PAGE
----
Question: Let $S$ be a graded ring and $ f \in S_+$. Does the ring $ S_{(f)}$ which consists of degree $ 0$ elements of $ S_f$ represent a nice functor?

Motivation: Let $ X = {\rm Spec} A$. Assume that $D(f) \subseteq D(g)$. It is messy to think about the restriction map $ A_g \to A_f $ using formulas. Things are much more transparent in the language of representable functors. Indeed, $A_g$ represents the functor

$$ R \mapsto \{ \text{maps $ A \to R$ which send $ g $ to a unit} \} $$

Since $ D(f) \subseteq D(g) $ we have a natural transformaion

$$ \{ \text{maps $ A \to R$ which send $ f $ to a unit} \} \subseteq \{ \text{maps $ A \to R$ which send $ g $ to a unit} \} $$

The yoneda lemma gives us a ring homomorphism $ A_g \to A_f $ which is the restriction map in the structure sheaf of the affine scheme. I just want to emphasize that I am not saying the yoneda lemma construction is better, it is just easier for me to keep in my head than a bunch of formulas.

Now let $S$ be a graded ring. We construct $ {\rm Proj} S $ by gluing together the affine schemes $ {\rm Spec} S_{(f)}$ where $ f \in S_{+}$ is homogeneous. In order to glue we need ring isomorphisms $$ S_{(fg)} \cong (S_{f})_{\frac{g^{\deg f}}{f^{\deg g}}} $$ If $ S_{(f)}$ represented a nice functor, we could try and mimic the construction of the restriction maps in the structure sheaf of an affine scheme. As it stands, the standard construction of this isomorphism is messy and very hard to remember (for me).


As for your motivation: First of all, $S_f$ satisfies the same universal property in the category of graded commutative rings (in fact, there is a theory of localization for objects or algebras in arbitrary cocomplete tensor categories). From this one deduces a natural isomorphism of graded rings $S_{fg} \cong (S_f)_{g}$. Instead of inverting $g$ here, we can also invert $g^n/f^m$ for any positive integers $n,m$, but we choose $n=\deg(f)$, $m=\deg(f)$ so that the element has degree $0$. Every isomorphism of graded rings induces an isomorphism of the rings in degree $0$, hence $S_{(fg)} \cong (S_{(f)})_{g^n/f^m}$. As you see, this is not messy at all.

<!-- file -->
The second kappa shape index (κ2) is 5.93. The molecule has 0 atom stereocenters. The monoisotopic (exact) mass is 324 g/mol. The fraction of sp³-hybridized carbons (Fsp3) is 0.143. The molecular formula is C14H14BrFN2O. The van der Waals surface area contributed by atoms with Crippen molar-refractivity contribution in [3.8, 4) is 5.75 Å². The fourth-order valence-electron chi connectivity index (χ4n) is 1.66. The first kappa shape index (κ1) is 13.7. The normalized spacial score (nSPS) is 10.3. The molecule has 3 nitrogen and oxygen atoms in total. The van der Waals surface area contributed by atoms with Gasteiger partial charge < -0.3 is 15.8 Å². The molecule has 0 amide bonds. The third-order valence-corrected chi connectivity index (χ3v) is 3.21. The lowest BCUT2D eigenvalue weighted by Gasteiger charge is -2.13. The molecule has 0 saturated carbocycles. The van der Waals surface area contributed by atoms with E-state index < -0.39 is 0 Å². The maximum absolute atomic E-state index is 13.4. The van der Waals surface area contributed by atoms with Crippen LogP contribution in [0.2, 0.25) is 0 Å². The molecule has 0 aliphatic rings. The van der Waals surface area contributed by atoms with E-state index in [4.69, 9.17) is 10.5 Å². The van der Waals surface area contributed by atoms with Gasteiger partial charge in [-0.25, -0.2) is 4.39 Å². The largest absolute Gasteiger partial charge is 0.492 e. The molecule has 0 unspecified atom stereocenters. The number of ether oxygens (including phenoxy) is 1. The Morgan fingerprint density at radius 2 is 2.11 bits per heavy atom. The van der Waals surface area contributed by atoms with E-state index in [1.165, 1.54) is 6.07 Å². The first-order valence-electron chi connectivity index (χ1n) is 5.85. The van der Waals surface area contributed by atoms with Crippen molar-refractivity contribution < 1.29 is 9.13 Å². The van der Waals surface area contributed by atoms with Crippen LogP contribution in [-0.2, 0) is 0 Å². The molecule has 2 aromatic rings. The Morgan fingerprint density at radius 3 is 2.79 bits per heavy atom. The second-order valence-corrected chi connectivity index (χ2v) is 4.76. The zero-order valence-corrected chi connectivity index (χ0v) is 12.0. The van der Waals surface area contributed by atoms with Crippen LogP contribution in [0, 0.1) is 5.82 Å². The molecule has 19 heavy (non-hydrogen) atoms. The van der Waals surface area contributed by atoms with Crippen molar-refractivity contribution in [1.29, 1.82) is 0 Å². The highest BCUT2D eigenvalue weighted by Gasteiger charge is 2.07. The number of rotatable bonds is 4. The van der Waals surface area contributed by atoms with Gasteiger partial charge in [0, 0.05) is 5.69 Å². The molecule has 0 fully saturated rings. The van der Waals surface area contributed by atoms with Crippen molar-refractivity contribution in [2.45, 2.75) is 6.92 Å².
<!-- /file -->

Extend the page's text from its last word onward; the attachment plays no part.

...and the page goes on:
• $\begingroup$ @MArtin Brandenburg: Please, I wish know a reference for "localization for objects or algebras in arbitrary cocomplete tensor categories". $\endgroup$ Sep 15 '13 at 20:54
  • $\begingroup$ @Buschi: For example section 2.2. in Florian Marty's thesis. Generalizations will probably appear in my thesis. $\endgroup$ Sep 15 '13 at 21:32
  • $\begingroup$ @Daniel: Glad that I could help. $\endgroup$ Sep 15 '13 at 21:33
  • $\begingroup$ @Brandemburg: Thank you very much, a very interesting thesis. $\endgroup$ Sep 16 '13 at 11:45

It seems that Martin has provided the answer which Daniel sought. But the question in the title doesn't appear to be answered yet: Is there a universal property for graded localization? More precisely, for the degree-0 part of the localization?

I believe there is one. Let $S$ be an $\mathbb{N}$-graded ring. Let $M \subseteq S$ be a multiplicatively closed set consisting only of homogenous elements. Assume that $M$ contains an element of degree $1$. Let $R$ be an arbitrary ring. Then $$ \mathrm{Hom}_{\mathrm{Ring}}(S[M^{-1}]_0, R) \cong \mathrm{Hom}_{\mathrm{grRing}}(S, R[X])_M / R^ \times. $$ An element of the right hand side is an equivalence class (modulo rescaling) of a graded ring homomorphism $S \to R[X]$ which maps the degree-$n$ elements of $M$ to polynomials whose coefficient of $X^n$ is a unit in $R$.

A ring homomorphism $\varphi : S[M^{-1}]_0 \to R$ gives rise to such an equivalence class $[\psi]$ by picking an element $f \in M \cap S_1$ and defining $\psi(x) := \varphi(x/f^n) X^n$ for homogeneous elements $x$ of degree $n$.

Conversely, such an equivalence class $[\psi]$ gives rise to a ring homomorphism $\varphi$ by setting $\varphi(x/s) := \psi(x)|_{X=1} \cdot \psi(s)|_{X=1}^{-1}$.

I sincerely hope that there is some better way to express this universal property.


Your Answer

By clicking “Post Your Answer”, you agree to our terms of service, privacy policy and cookie policy

Not the answer you're looking for? Browse other questions tagged or ask your own question.